Daniel Cameron Sworn In As Kentucky’s First Black Attorney General

Dec 17, 2019

Credit Kyeland Jackson

Daniel Cameron has been sworn in as Kentucky’s next attorney general. He is the first Republican to hold the office since 1948 and the first African American elected on his own ticket to statewide office.

Cameron was supposed to take office on January 6, but started early after newly-elected Gov. Andy Beshear appointed him to fill a vacancy in the office. Beshear, a Democrat, was the previous attorney general and was inaugurated as Kentucky’s 63rd governor on December 10.


“I appreciate Gov. Beshear for making this very early appointment,” Cameron said after he was sworn in Tuesday morning. “It says a lot about the culture, the atmosphere and the environment that I think begins anew here in our state’s Capitol.”

So far Cameron’s rapport with Beshear has been friendlier than Beshear’s relationship with former Gov. Matt Bevin.

Bevin and Beshear feuded throughout the four years they were in office at the same time, ranging from personal attacks to numerous lawsuits filed by Beshear against Bevin’s official actions.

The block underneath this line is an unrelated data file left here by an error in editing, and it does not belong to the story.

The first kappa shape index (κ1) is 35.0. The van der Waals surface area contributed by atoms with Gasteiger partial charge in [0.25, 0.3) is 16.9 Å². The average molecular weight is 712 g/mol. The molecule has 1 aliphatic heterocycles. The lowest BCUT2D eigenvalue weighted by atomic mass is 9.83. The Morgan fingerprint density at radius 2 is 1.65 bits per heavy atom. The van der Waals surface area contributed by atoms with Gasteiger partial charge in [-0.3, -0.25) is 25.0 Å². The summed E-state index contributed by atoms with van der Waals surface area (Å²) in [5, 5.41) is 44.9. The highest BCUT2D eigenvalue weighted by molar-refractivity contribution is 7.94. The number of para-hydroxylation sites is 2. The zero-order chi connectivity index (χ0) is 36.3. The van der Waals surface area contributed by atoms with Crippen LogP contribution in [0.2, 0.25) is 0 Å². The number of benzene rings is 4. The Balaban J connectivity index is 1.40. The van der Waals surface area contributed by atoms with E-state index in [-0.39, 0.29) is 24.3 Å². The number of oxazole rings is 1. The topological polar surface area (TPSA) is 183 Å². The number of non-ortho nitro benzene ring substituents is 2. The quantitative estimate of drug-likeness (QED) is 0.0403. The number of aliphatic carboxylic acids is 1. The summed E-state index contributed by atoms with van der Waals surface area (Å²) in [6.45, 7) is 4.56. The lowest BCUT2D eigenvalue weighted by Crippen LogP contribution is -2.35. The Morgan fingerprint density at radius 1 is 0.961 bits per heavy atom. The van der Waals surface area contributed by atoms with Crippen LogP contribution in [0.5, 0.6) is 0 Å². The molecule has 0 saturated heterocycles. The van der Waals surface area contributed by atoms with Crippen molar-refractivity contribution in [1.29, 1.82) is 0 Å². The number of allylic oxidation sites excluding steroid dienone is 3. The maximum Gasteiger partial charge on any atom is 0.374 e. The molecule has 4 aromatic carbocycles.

Cameron said he would continue what he called “the good work that was started by Gov. Beshear.”

“We will work diligently on behalf of all Kentuckians to make sure we are a voice for the voiceless, to makes sure we’re doing everything we possibly can to ensure, to promote and improve the public safety outcomes that we have here in the commonwealth of Kentucky,” Cameron said.

Cameron is a protégé of Senate Majority Leader Mitch McConnell and previously worked as a corporate attorney and spokesman for criminal justice reform group Kentucky Smart On Crime.

Cameron is the first African American in Kentucky to win state office on his own ticket. He said he hoped his election would encourage more people who look like him to run for office.

“I hope it says to people that look like me that regardless of what your political affiliation is, that not only can you cast a ballot in an election, but you can also put your name on that ballot, that you will be judged on your merit, your talent and your skills rather than the color of your skin,” Cameron said.

Cameron defeated former Democratic Attorney General Greg Stumbo on Election Day this year with a little more than 57 percent of the vote. Stumbo is a former Speaker of the Kentucky House of Representatives and served as attorney general between 2004 and 2008.